Guest Blog By: David Salman, Founder & Chief Horticulturist, High Country Gardens
There is no easier way to color up your spring garden than planting bulbs. And these bulb flowers are an important source of early-season nectar for hungry honeybees and native bees because they bloom before most other flowers! But bulbs need to be planted in the fall to give them the winter chill they need to stimulate spring blooming. So fall is the time to plant tulips, daffodils, and the many other spring bloomers.
Resist the urge to cut all your ornamental grasses and perennial plants down to the ground in the fall. While I can understand that many gardeners call it a year by trimming back the garden before winter, it's desirable to leave herbaceous plants standing. This provides habitat for adult and larval stages of beneficial insects, butterflies, and moths that overwinter, hidden and protected, in the dead plant stems and leaves.
Many ornamental grasses and perennials have ornamental seed heads that provide both winter beauty for us and food for seed-eating songbirds. Echinacea (Purple Coneflower), Rudbeckia (Black-Eyed Susan), Ratibida (Prairie Coneflower), Echinops (Globe Thistle), Helianthemum (perennial sunflower), Big Bluestem and Little Bluestem grass (Andropogon, and Schizachyrium), Indiangrass (Sorghastrum) are just a few of the large-seeded perennials and ornamental grasses that provide nutritious seeds for birds.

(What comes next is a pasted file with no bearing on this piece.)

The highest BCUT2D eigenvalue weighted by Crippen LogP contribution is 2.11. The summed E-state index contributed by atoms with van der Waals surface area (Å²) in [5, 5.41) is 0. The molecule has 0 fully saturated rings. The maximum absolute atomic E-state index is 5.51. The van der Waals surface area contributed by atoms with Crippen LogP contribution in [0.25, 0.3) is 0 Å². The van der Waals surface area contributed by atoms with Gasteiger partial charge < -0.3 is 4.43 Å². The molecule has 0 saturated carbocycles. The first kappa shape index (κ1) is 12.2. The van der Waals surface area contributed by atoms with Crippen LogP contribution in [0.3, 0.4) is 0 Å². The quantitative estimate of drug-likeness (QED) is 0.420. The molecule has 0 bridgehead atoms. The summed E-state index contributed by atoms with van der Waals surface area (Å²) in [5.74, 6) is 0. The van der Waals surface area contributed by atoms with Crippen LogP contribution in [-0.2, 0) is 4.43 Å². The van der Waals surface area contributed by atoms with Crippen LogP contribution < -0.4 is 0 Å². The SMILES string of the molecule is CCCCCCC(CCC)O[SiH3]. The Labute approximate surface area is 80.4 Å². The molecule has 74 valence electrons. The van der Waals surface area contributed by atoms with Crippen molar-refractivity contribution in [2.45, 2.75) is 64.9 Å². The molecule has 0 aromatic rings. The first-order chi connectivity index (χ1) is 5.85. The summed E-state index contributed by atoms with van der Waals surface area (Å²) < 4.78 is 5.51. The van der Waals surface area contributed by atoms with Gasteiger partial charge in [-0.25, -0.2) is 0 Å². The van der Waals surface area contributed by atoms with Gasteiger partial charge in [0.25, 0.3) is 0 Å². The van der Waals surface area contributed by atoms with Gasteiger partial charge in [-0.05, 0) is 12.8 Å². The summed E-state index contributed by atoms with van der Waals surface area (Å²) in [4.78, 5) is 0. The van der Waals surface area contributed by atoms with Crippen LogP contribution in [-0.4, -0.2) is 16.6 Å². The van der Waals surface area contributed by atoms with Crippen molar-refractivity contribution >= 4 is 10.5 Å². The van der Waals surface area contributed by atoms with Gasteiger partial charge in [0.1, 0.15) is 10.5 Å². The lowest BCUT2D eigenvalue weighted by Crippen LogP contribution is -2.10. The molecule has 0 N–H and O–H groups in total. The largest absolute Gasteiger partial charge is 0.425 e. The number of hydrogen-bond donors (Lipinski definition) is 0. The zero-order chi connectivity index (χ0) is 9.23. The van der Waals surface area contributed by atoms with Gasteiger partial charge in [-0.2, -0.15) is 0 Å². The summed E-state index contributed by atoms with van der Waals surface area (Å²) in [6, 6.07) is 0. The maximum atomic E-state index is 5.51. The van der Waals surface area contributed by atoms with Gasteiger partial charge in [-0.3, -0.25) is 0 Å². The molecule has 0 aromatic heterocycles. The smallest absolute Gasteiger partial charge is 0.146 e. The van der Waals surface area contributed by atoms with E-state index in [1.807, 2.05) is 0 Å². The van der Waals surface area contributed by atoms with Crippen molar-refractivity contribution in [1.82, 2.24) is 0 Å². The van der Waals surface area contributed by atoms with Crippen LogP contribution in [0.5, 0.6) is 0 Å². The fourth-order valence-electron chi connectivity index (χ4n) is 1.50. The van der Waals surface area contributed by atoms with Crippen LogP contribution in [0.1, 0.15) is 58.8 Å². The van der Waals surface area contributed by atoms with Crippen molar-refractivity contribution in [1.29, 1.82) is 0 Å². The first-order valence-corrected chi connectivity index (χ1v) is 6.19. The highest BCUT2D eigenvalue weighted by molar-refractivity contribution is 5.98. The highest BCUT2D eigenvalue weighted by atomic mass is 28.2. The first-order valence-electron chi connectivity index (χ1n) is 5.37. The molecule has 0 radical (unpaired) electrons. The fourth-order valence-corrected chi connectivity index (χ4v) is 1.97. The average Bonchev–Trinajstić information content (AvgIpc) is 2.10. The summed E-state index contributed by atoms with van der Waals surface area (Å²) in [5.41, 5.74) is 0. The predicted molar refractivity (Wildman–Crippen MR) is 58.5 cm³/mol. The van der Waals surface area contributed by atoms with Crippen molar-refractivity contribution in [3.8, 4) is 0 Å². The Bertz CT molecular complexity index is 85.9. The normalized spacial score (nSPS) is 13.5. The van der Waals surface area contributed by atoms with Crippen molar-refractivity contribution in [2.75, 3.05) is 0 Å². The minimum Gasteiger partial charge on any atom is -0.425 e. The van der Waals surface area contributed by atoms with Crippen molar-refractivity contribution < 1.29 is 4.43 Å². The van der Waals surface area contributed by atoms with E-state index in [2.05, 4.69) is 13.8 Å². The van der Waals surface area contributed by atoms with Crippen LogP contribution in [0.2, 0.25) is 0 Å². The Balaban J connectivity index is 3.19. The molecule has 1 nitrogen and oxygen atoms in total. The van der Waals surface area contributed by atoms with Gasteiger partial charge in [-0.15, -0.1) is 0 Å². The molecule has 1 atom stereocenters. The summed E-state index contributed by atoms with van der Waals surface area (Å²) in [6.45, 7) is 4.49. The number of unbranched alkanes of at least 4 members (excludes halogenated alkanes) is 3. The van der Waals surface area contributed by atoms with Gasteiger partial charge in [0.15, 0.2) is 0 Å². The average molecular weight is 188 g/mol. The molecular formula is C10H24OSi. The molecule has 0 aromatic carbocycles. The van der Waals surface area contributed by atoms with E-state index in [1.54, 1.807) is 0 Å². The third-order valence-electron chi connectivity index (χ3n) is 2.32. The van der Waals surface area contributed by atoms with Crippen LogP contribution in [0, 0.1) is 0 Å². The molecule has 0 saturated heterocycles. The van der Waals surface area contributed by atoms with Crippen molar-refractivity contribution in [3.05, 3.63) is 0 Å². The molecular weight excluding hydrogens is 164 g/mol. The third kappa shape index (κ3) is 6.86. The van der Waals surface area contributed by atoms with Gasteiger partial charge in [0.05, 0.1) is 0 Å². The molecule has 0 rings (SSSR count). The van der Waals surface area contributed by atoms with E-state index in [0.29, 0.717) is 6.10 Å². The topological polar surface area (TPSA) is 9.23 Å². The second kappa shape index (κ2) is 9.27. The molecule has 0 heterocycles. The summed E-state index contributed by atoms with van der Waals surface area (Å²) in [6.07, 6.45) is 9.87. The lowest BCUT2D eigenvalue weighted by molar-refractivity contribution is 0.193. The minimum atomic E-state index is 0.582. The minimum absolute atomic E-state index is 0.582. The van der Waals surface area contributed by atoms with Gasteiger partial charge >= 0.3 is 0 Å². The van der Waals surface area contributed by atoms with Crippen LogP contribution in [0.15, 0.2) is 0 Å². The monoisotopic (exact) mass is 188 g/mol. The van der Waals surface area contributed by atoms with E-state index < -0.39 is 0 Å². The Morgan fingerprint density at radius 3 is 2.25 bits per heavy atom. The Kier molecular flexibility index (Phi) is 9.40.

Finding Places to Plant More Fall Bloomers
I'm not sure why, but fall is quite often an overlooked time of the year for landscape color. We have a huge variety of late summer and fall-blooming perennials and ornamental grass to choose from, so the fall garden can be every bit as colorful as the spring garden. Look around your yard and identify where new late summer and fall bloomers could be planted. Recognize that late-season flowers are a vitally important nectar source for bees and migrating butterflies and hummingbirds. (Your neighborhood beekeepers will thank you!)
Here are just a few of my late-season favorites for color and nectar:
•Golden Rod (Solidago)
•Hummingbird Mint (Agastache)
•Hummingbird Trumpet (Zauschneria)
•Joe Pye Weed (Eupatorum)
•Native Sages (Salvia and Salvia hybrids)
•Perennial sunflower (Helianthus)
•Prairie Zinnia (Zinnia grandiflora)
•Big bluestem grass (Andropogon)
•Little bluestem grass (Schizachyrium)
•Prairie Switchgrass (Panicum)
'Blaze' is a selection of Little Bluestem grass grown for its exceptional fall color. A tall upright warm-season grass, 'Blaze' mixes in nicely with flowering perennials and its grass blades turn deep red in the fall maturing to a pink winter color. It is also a drought resistant/drought tolerant plant (xeric).
Feeding the Soil
Fall is the ideal time to revitalize your soil. Plant pull nutrients from the soil, so healthy living soil will allow your habitat-friendly plants to produce the most nutritious seeds and fruits for your garden visitors. In organic gardening, we "feed the soil to feed our plants". By applying organic and natural fertilizers like compost, Yum Yum Mix (or Yum Yum Mix Winterizer), and Planters II trace mineral mix in the fall, the soil's microbial and earthworm populations will eat these amendments and release ready-to-absorb nutrients for plants to uptake during the spring growth cycle.
Make a reliable source of winter water a priority. If you have birdbaths, place a small electric heater in them to provide unfrozen water. This will draw many overwintering bird species into your yard. And don't forget to give your perennials and woody trees and shrubs deep soakings every couple of weeks, especially when it's been a warm, dry fall. Fall watering is especially important to this season's transplants. And I always give my landscape one last good soaking in early November before I shut off my drip system for the winter months.